• The Hollywood Reporter on LinkedIn
  • Follow THR on Pinterest
MAY
5
6 YEARS

Q&A: Josh Schwartz

Josh Schwartz The A-list showrunner talks about "Chuck" fans, his plans for the "Gossip Girl" spinoff and why he's a more Marty McFly than Alex Keaton...

By Matthew Belloni

He’s still waiting alongside the show’s fervent, Subway-eating fans to see whether NBC will pick up "Chuck." But even without it, Josh Schwartz is one of the busiest writer-producers in town. His CW hit "Gossip Girl" launches a possible spinoff (the 1980s-set "Lily") with the May 11 episode, and his online series "Rockville, CA" is drawing viewers to TheWB.com. Schwartz, 32, also is working on a script for Fox’s "X-Men: First Class" as well as what could be his feature directorial debut, MGM’s remake of "Bright Lights, Big City."

THR/Belloni: I had no idea that "Chuck" fans were that rabid.

Josh Schwartz: Neither did I. The first year we went to Comic-Con and I was like, "Oh my God, no one’s gonna come." But it was packed and there was a standing ovation. We went back last year and they’re like, "OK, we’re gonna give you the 3,000-person room."

"Lily" is set in the ’80s. But the networks haven’t had much success with period shows lately.

Schwartz: Well, "Mad Men."

True, but I was thinking of the broadcast nets with "Life on Mars" (ABC) and "Swingtown" (CBS).

Schwartz: Well, "Freaks and Geeks" (NBC) was (set in) like ’79 or ’80 and that’s, you know, just the greatest show ever, so it’s a good target.

You had such immediate success as a TV showrunner with "The O.C.," and now you’re maturing. Will there be a time when you’re not able to write the teen stuff?

Schwartz: Oh yeah, I’m certain of it. Chuck is in his 20s, and I just got married, so that certainly is rich with material. But for me, I remember really acutely being a teenager and those are just fertile periods in your life. Decisions feel so epic and full of drama -- and that audience, if they connect with what you’re doing, they’re extremely passionate about it. Think about it, the songs you remember the most, the movies that you remember the best, the TV shows that you treasure are ones that you fell in love with when you were at that age.

"The O.C." begat MTV’s "Laguna Beach: The Real Orange County," which inspired Bravo’s "The Real Housewives of Orange County," which led to "The Real Housewives of New York City," which is basically an unscripted version of "Gossip Girl."

Schwartz: Yeah. "The O.C." is funny because it’s a show that only ran for four years but spawned multiple reality shows. Our measure of success now is whether we spawn a reality show.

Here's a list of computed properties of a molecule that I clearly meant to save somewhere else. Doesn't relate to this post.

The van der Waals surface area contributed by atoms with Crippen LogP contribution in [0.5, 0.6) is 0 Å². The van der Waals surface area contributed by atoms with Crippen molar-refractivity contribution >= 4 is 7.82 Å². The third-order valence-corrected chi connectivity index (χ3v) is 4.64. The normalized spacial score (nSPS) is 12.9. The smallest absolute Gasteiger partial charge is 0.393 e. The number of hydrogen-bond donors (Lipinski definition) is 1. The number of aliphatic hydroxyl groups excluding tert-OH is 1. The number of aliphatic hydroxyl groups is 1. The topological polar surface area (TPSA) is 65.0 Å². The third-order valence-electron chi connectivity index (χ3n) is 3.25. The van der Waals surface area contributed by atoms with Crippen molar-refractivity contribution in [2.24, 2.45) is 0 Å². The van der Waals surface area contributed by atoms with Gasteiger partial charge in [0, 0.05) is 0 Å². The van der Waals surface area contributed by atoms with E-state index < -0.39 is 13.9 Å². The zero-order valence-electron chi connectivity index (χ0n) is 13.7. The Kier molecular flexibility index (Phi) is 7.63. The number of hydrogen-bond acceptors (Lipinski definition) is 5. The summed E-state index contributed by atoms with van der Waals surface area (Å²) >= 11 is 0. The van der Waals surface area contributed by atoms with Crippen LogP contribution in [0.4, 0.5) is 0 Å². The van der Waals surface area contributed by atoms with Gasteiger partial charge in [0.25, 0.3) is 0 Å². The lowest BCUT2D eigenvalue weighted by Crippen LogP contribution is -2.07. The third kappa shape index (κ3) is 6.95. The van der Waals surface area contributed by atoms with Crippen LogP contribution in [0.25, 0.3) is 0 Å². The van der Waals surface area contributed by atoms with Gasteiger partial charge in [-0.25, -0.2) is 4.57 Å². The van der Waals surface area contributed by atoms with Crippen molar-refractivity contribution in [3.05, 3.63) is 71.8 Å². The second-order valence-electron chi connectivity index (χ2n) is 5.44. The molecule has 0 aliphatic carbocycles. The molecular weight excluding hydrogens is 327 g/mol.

Given its relatively small ratings, why is "Gossip Girl" such a media sensation?

Schwartz: "Gossip Girl" became the first show that indicated that the way people watch television is changing. You can go on iTunes, every episode is No. 1, ahead of all these bigger shows. The streams are high, the DVR time-shifting number was something like 40%. There’s a much bigger audience
for the show than the (Nielsen) numbers might indicate.

The show was initially available online, then it was pulled, and now it’s back. Why?

Schwartz: The thinking was, if you pull the show offline, that audience would be forced to watch it on TV. The problem -- and we all learned is that the people who (watch it online) aren’t going to watch it on TV.
They’ve already evolved. Kids go to college now and they don’t bring a TV, they just bring a laptop. If you pull it off CWtv.com, they’ll find it on another Web site. Or an illegal one. I’m happy they decided to put it back online.

Could "Gossip Girl" go online-only?

Schwartz: I don’t think it has any need to. The partnership with the CW has been great. It’s so much a CW show now. I don’t know if the world is ready for an online-only show.

Wait, you’ve got one.

Schwartz: I mean one that’s longer than 5 minutes an episode.

Will your "Bright Lights, Big City" be contemporized or will it be set in the ’80s?

Schwartz: We’re still figuring that out but my inclination is that it does not have to be in the ’80s to tell the story. I actually find the story more relevant (now) than ever.

The ’80s era obviously had a big impact on you.

Schwartz: I remember my childhood very vividly. The "Lily" spinoff is in ’83, so I was pretty young then. But it’s just a time that made a big impression on me. "Chuck" is ’80s reference after ’80s reference. We had Chevy Chase on the show, Scott Bakula. I always say to myself, if the 12-year-old version of me could see the shows today, there’d be a serious high-five. To hear that Michael J. Fox gave his blessing (for "Bright Lights"), there were no two bigger pop-culture icons of my youth than Marty